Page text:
RenaissanceRe, the Bermuda headquartered reinsurance underwriting firm and third-party capital manager, has added just over $1.4 billion of capital to its range of insurance-linked securities (ILS) structures and joint-venture vehicles so far in 2022.
In reporting its results last night, RenaissanceRe (RenRe) highlighted the continuing success of its ILS and third-party reinsurance capital businesses, as it added additional breadth to its ILS investment offerings, while adding more capital from investors as well.
The reinsurance company had previously revealed that its Capital Partners unit raised $453 million from external investors in time for the January 1st 2022 renewal season, the majority of which went to its rated joint venture vehicle DaVinciRe, which operates like a balance-sheet reinsurance sidecar.
At the same time, the company had significantly shrunk its collateralized reinsurance and retrocession underwriting vehicle Upsilon, after it was heavily impacted by losses and trapped capital.
RenRe’s CEO had warned that raising new capital for ILS investment vehicles would be a challenge in 2022, but his company then came back with the recent launch of its first third-party reinsurance capital backed joint venture focused on casualty and specialty risk, Fontana Holdings L.P., which launched with $475 million of capital.
Now, it turns out RenRe has been having more success bringing new capital into its range of ILS and joint-venture structures, with just over $1.4 billion of capital added so far this year.
The company said that it raised $786.3 million during the first quarter of 2022.
This was raised through RenRe’s rated balance-sheet JV DaVinciRe, its largely catastrophe bond focused fund structure Medici, its collateralized reinsurance and retro vehicle Upsilon RFO, and its rated reinsurance joint-venture with Dutch pension investor PGGM Vermeer.
Of this, $576.6 million came from third-party investors backing those vehicles, while $209.7 million came from RenaissanceRe itself.
Then, after the first-quarter, RenRe cites more capital raising in terms of the $475 million committed for the recently launched Fontana casualty and specialty lines JV vehicle, of which $400 million had been funded, $273.7 million from third-party investors and $126.3 million from RenRe.
But, on top of this, RenRe has also been able to raise additional funds for its catastrophe bond focused strategy, Medici, with another $147 million raised for the vehicle after Q1 ended, including $10 million from RenRe.
So, in total since the beginning of 2022, RenaissanceRe’s Capital Partners team has raised $987.3 million from third-party investors, alongside another $75 million undrawn commitment for its Fontana structure, plus $346 million contributed from its own funds to the ILS structures and JV vehicles, amounting to $1.408 billion.
That’s an impressive rate of new capital raising in the current market environment, but it’s perhaps notable where the money has flowed to, with DaVinci, Fontana and Medici perhaps the largest beneficiaries of new investor interest.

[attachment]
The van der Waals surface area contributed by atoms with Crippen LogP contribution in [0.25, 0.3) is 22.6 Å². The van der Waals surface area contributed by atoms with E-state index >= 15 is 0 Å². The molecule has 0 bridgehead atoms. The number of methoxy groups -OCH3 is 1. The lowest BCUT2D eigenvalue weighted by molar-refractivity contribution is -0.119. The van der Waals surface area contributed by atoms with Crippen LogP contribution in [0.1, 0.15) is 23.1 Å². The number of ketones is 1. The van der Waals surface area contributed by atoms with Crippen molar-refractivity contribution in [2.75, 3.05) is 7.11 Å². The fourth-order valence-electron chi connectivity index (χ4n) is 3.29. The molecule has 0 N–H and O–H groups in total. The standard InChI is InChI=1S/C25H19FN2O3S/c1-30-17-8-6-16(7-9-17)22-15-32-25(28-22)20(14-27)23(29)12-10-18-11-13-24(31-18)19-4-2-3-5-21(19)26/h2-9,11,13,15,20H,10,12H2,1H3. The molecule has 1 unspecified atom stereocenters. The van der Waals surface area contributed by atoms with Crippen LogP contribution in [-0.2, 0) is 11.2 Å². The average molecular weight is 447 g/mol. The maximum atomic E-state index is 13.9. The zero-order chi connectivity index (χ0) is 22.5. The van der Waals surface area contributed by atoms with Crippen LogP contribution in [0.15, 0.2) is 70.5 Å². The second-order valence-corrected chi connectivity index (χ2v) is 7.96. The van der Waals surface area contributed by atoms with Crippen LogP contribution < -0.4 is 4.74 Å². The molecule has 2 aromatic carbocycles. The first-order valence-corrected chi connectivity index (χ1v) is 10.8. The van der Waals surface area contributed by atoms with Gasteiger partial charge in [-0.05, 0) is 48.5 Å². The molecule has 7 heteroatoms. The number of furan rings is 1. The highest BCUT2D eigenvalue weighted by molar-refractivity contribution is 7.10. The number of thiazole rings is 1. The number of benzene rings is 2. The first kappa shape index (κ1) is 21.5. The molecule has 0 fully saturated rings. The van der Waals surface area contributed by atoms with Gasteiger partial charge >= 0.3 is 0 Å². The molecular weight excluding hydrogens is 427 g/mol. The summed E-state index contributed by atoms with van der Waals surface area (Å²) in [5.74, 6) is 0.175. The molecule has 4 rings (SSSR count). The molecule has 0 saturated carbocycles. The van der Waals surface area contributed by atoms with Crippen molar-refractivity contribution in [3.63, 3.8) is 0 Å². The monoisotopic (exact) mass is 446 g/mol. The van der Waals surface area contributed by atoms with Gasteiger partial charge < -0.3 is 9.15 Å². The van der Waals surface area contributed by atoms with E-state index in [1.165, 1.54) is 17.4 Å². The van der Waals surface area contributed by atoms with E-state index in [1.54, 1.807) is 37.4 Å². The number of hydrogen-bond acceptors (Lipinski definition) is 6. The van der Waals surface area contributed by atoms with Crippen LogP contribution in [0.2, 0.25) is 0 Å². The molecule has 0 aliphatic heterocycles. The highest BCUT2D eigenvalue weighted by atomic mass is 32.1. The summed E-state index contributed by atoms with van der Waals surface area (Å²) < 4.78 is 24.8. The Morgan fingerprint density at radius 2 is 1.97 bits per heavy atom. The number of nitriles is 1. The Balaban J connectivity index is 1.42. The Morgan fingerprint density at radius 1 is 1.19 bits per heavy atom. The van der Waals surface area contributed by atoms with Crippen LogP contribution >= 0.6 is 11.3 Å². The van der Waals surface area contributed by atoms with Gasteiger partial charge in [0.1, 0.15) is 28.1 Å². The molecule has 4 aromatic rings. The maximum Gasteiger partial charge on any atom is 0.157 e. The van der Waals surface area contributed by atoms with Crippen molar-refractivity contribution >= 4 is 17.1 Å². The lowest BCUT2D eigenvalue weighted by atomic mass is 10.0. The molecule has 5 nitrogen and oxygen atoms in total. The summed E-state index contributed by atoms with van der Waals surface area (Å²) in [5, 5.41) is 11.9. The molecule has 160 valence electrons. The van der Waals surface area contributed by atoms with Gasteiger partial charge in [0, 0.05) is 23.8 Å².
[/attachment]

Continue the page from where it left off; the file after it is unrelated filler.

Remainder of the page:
In recent years it had been the Upsilon collateralized reinsurance and retro vehicle that had been seeing significant interest and also new capital raised for it.
But after consecutive years of catastrophe losses that affected the reinsurance market and in the current market climate, this vehicle is currently a little out of favour with investors, we suspect, where as the balance-sheet JV’s and cat bond strategy are all benefiting from investors current focus in ILS.
On a consolidated basis, RenRe reported a $200 million underwriting profit on the back of an 86.5% combined ratio for the first-quarter of 2022, which should have translated into a reasonably profitable period for some of its third-party reinsurance capital vehicles as well.
However, the company reported a net negative impact from catastrophes and severe weather events of just over $102 million, some $34.3 million of which was attributed to noncontrolling interests, suggesting return-related impacts to some of the ILS vehicles and JV’s from Q1 cat events.
In revealing its initial reserving for the Russia – Ukraine war, RenRe said it has booked $27.1 million against casualty and specialty lines, with $2.2 million attributable to noncontrolling interests, which could represent a slight exposure to the conflict for some of RenRe’s third-party capital, although it’s impossible to know this for certain.
Interestingly, property reinsurance premiums declined significantly in Q1, by 16.9% or $273.3 million, with $175.5 million of this decline attributed to the shrunken size of Upsilon.
Management fee income from third-party and ILS capital activities at RenRe was up slightly year-on-year, at $27.222 million, while performance fee income was also slightly positive at $1.127 million, giving total fee income of $28.349 million, beating the prior year quarter by $4.36 million.
However, RenRe cautioned that performance fees continued to be impacted by the underwriting deficit carried forward from the weather-related losses in 2021, which is something that may continue through the next quarter.
Management fee income was slightly down year-on-year, which is largely due to the lower assets under management at Upsilon and a reduction in size of certain structured reinsurance products, but partially offset by the third-party capital raised elsewhere.
It is the ability of RenRe to attract new capital that remains so impressive, which is partly down to the performance of certain of its ILS and JV vehicles over recent years, as well as the balance-sheet nature of structures like DaVinci that makes them attractive at this time, plus market conditions for cat bonds, and of course the companies prowess as an underwriter.
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